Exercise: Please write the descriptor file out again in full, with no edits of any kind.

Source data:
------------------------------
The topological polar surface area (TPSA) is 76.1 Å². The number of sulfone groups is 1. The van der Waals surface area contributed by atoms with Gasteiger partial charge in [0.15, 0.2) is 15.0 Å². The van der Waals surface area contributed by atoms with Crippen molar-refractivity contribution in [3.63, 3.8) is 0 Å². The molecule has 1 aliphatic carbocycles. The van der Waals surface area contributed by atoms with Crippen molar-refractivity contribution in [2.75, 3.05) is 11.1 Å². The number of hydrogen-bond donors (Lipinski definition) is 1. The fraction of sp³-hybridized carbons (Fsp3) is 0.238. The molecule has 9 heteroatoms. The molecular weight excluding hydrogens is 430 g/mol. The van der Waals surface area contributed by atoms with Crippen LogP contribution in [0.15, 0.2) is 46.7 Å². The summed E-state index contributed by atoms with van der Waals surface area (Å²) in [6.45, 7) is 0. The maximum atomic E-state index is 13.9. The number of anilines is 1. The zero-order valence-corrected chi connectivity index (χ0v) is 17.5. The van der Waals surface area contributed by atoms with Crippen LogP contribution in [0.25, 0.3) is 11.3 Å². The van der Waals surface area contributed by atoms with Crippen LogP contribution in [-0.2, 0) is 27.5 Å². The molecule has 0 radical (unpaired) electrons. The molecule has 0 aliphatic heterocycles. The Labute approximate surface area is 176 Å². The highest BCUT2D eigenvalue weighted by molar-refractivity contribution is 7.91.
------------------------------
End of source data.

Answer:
The topological polar surface area (TPSA) is 76.1 Å². The number of sulfone groups is 1. The van der Waals surface area contributed by atoms with Gasteiger partial charge in [0.15, 0.2) is 15.0 Å². The van der Waals surface area contributed by atoms with Crippen molar-refractivity contribution in [3.63, 3.8) is 0 Å². The molecule has 1 aliphatic carbocycles. The van der Waals surface area contributed by atoms with Crippen molar-refractivity contribution in [2.75, 3.05) is 11.1 Å². The number of hydrogen-bond donors (Lipinski definition) is 1. The fraction of sp³-hybridized carbons (Fsp3) is 0.238. The molecule has 9 heteroatoms. The molecular weight excluding hydrogens is 430 g/mol. The van der Waals surface area contributed by atoms with Crippen LogP contribution in [0.15, 0.2) is 46.7 Å². The summed E-state index contributed by atoms with van der Waals surface area (Å²) in [6.45, 7) is 0. The maximum atomic E-state index is 13.9. The number of anilines is 1. The zero-order valence-corrected chi connectivity index (χ0v) is 17.5. The van der Waals surface area contributed by atoms with Crippen LogP contribution in [0.25, 0.3) is 11.3 Å². The van der Waals surface area contributed by atoms with Crippen LogP contribution in [-0.2, 0) is 27.5 Å². The molecule has 0 radical (unpaired) electrons. The molecule has 0 aliphatic heterocycles. The Labute approximate surface area is 176 Å². The highest BCUT2D eigenvalue weighted by molar-refractivity contribution is 7.91.